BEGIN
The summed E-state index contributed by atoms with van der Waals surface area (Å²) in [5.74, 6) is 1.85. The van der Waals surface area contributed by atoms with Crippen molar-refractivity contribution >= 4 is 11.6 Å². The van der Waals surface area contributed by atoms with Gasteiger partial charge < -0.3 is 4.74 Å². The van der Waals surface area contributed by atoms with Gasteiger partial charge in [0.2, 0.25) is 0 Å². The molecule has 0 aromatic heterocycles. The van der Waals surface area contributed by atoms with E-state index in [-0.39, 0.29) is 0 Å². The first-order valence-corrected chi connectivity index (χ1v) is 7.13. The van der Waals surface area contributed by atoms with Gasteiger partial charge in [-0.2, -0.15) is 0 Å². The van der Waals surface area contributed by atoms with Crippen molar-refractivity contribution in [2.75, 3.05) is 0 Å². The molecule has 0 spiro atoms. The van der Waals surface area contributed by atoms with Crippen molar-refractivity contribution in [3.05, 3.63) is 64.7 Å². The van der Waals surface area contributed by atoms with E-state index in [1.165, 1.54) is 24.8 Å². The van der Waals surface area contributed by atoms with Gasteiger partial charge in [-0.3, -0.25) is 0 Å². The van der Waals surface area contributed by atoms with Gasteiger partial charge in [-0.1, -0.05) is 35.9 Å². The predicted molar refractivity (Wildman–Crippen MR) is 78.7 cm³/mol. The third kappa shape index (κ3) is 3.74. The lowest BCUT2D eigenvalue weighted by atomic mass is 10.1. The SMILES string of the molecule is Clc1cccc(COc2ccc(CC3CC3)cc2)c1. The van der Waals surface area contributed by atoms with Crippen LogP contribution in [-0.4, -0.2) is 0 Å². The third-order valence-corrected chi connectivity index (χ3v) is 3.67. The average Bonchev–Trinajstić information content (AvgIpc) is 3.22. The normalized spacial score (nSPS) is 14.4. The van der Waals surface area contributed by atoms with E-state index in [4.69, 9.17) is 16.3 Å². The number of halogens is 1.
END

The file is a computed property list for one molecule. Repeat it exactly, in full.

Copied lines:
The summed E-state index contributed by atoms with van der Waals surface area (Å²) in [5.74, 6) is 1.85. The van der Waals surface area contributed by atoms with Crippen molar-refractivity contribution >= 4 is 11.6 Å². The van der Waals surface area contributed by atoms with Gasteiger partial charge < -0.3 is 4.74 Å². The van der Waals surface area contributed by atoms with Gasteiger partial charge in [0.2, 0.25) is 0 Å². The molecule has 0 aromatic heterocycles. The van der Waals surface area contributed by atoms with E-state index in [-0.39, 0.29) is 0 Å². The first-order valence-corrected chi connectivity index (χ1v) is 7.13. The van der Waals surface area contributed by atoms with Gasteiger partial charge in [-0.2, -0.15) is 0 Å². The van der Waals surface area contributed by atoms with Crippen molar-refractivity contribution in [2.75, 3.05) is 0 Å². The molecule has 0 spiro atoms. The van der Waals surface area contributed by atoms with Crippen molar-refractivity contribution in [3.05, 3.63) is 64.7 Å². The van der Waals surface area contributed by atoms with E-state index in [1.165, 1.54) is 24.8 Å². The van der Waals surface area contributed by atoms with Gasteiger partial charge in [-0.3, -0.25) is 0 Å². The van der Waals surface area contributed by atoms with Gasteiger partial charge in [-0.1, -0.05) is 35.9 Å². The predicted molar refractivity (Wildman–Crippen MR) is 78.7 cm³/mol. The third kappa shape index (κ3) is 3.74. The lowest BCUT2D eigenvalue weighted by atomic mass is 10.1. The SMILES string of the molecule is Clc1cccc(COc2ccc(CC3CC3)cc2)c1. The van der Waals surface area contributed by atoms with Crippen LogP contribution in [-0.4, -0.2) is 0 Å². The third-order valence-corrected chi connectivity index (χ3v) is 3.67. The average Bonchev–Trinajstić information content (AvgIpc) is 3.22. The normalized spacial score (nSPS) is 14.4. The van der Waals surface area contributed by atoms with E-state index in [4.69, 9.17) is 16.3 Å². The number of halogens is 1.